Looks beautiful! I think he did good with your help and watchful eye.
This just proves to me once again that good writing can take you on a great journey. Your post is wonderful and I enjoy visiting your bathroom very much.
The tile work looks perfect. Now there are no worries when someone is taking a shower! By the way, how much is the labor, just curious?
Too bad the original contractors goofed it up so royally. I am glad that you have perfect now. Looks very neat and professionally done.
I totally share the same concerns with you about renos! I love reading about and watching reno projects on tv, but I the idea of dust and botched home improvement holds me back from doing anything significant in my condo!
ah yes; the joys of renovations! Good choice of tile – we have the exact same ones in our master bathroom!
I’m sure that is the international symbol for no toe tapping (typical farang impatience?) hee hee…Wow… the only thing you folks didn’t do was to have a hepa air filter and negative air pressure to ensure all the dust remained in the washroom. I’m glad things worked out. I don’ have a bath tub in my bathroom – just shower stall like yours. Although yours is a lot nicer.
Ah remodeling and construction. Ain’t homeownership wonderful?
the finished bathroom looks great! i would hate to have workers underfoot all the time.
I like that international graphic of “No Stepping”! Why do you have two units? Is it because one unit is too small?
@icepearlz – We bought the initial unit which is 68 square meters, ostensibly a 2-bedroom, 1 bath. Since I work from home, it is just a little less space than is ideal. A bit more than a year after we moved in the adjacent unit, which is a 32 square meter studio, became available. The owner was looking to sell without a headache and we were able to buy it for 10% less per square meter than we paid for the first unit. One day we will combine the two units, making the studio into the master bedroom suite.@kunhuo42 – Having people in the house all day and having to check in on them from time to time really isn’t a lot of fun. Thankfully, I work from home so it isn’t disruptive to my work schedule.@stebow – Hindsight being 20-20, I’m not sure that buying was such a good idea…@ElusiveWords – Oh, I knew there was something I forgot. A hepa air filter and negative air pressure. I did close all the windows in the house, though, which eliminated the positive air pressure which was sucking the plastic dust curtains into the living room.@AppsScraps – Great minds… great taste…@lil_squirrel4ever – I much prefer watching someone else’s home rennovation to my own! =D@ZSA_MD – Yes, thankfully it is finished. Now we can have Chang Dii tackle some of the other projects on our list.@CurryPuffy – Labor was 6000 baht, which is right at $200. Marble costs were probably about 3000 baht, although we bought the marble more than a year ago so I don’t remember precisely. Sometimes, people will suggest that I should just do these projects myself. Yeah, right. Not for that price.@awoolham – That’s very nice of you to say. I don’t always pay quite as much attention to the writing as I could, but I do try to craft a nice story that is interesting for most, if not all, readers.@Fatcat723 – @Passionflwr86 – @murisopsis – All in all, the project turned out very nicely and I think I successfully conveyed to Chang Dii how impressed I was with his workmanship.@stevew918 – I’ll be sure to let him know there is work waiting for him in LA. XD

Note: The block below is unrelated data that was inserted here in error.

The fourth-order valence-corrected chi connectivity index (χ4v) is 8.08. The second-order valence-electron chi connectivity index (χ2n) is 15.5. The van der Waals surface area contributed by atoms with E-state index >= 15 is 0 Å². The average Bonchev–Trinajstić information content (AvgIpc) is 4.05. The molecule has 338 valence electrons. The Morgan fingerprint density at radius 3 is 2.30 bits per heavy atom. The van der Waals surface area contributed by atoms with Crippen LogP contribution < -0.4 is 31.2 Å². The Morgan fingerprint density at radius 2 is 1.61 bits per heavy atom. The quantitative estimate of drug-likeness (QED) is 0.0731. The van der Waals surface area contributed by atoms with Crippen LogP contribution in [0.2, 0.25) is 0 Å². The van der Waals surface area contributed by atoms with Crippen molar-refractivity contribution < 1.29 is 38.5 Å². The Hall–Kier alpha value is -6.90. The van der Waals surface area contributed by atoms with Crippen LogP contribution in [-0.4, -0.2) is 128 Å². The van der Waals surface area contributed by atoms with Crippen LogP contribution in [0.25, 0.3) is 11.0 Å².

I love the no levitating/stepping sign 🙂 Too funny!Love the new bathroom!
Nice to know it’s all done. 🙂 And you never told us you could levitate. 😛 Is it some Thai Buddhist secret?